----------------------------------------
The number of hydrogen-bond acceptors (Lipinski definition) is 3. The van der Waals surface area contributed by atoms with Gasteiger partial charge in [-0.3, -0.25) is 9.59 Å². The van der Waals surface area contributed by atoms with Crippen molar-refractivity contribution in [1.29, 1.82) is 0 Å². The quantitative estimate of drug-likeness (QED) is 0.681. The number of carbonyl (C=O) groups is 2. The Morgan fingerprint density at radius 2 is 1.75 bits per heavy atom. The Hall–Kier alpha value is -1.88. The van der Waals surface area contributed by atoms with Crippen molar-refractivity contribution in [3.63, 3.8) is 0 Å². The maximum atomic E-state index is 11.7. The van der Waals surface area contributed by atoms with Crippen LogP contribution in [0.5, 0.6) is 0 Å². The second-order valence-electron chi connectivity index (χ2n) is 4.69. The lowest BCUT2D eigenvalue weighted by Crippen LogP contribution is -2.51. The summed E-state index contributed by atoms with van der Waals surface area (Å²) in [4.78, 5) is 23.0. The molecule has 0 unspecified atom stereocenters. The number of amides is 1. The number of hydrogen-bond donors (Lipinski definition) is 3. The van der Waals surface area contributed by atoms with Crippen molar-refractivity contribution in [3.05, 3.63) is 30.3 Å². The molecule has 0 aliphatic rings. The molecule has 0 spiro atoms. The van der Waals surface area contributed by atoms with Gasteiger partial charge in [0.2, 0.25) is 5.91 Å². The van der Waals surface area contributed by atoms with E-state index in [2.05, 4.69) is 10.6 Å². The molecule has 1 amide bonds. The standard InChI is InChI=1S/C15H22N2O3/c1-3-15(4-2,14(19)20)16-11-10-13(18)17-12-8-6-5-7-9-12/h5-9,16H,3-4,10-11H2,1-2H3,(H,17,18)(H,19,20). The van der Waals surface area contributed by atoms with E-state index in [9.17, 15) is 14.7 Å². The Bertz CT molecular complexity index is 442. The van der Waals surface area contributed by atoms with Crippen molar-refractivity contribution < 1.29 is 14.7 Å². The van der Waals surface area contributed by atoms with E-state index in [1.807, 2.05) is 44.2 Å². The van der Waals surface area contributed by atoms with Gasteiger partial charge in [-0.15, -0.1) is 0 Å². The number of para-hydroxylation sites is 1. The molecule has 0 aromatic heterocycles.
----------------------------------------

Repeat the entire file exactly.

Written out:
The number of hydrogen-bond acceptors (Lipinski definition) is 3. The van der Waals surface area contributed by atoms with Gasteiger partial charge in [-0.3, -0.25) is 9.59 Å². The van der Waals surface area contributed by atoms with Crippen molar-refractivity contribution in [1.29, 1.82) is 0 Å². The quantitative estimate of drug-likeness (QED) is 0.681. The number of carbonyl (C=O) groups is 2. The Morgan fingerprint density at radius 2 is 1.75 bits per heavy atom. The Hall–Kier alpha value is -1.88. The van der Waals surface area contributed by atoms with Crippen molar-refractivity contribution in [3.63, 3.8) is 0 Å². The maximum atomic E-state index is 11.7. The van der Waals surface area contributed by atoms with Crippen LogP contribution in [0.5, 0.6) is 0 Å². The second-order valence-electron chi connectivity index (χ2n) is 4.69. The lowest BCUT2D eigenvalue weighted by Crippen LogP contribution is -2.51. The summed E-state index contributed by atoms with van der Waals surface area (Å²) in [4.78, 5) is 23.0. The molecule has 0 unspecified atom stereocenters. The number of amides is 1. The number of hydrogen-bond donors (Lipinski definition) is 3. The van der Waals surface area contributed by atoms with Crippen molar-refractivity contribution in [3.05, 3.63) is 30.3 Å². The molecule has 0 aliphatic rings. The molecule has 0 spiro atoms. The van der Waals surface area contributed by atoms with Gasteiger partial charge in [0.2, 0.25) is 5.91 Å². The van der Waals surface area contributed by atoms with E-state index in [2.05, 4.69) is 10.6 Å². The molecule has 1 amide bonds. The standard InChI is InChI=1S/C15H22N2O3/c1-3-15(4-2,14(19)20)16-11-10-13(18)17-12-8-6-5-7-9-12/h5-9,16H,3-4,10-11H2,1-2H3,(H,17,18)(H,19,20). The van der Waals surface area contributed by atoms with E-state index in [9.17, 15) is 14.7 Å². The Bertz CT molecular complexity index is 442. The van der Waals surface area contributed by atoms with Crippen molar-refractivity contribution < 1.29 is 14.7 Å². The van der Waals surface area contributed by atoms with E-state index in [1.807, 2.05) is 44.2 Å². The van der Waals surface area contributed by atoms with Gasteiger partial charge in [-0.15, -0.1) is 0 Å². The number of para-hydroxylation sites is 1. The molecule has 0 aromatic heterocycles.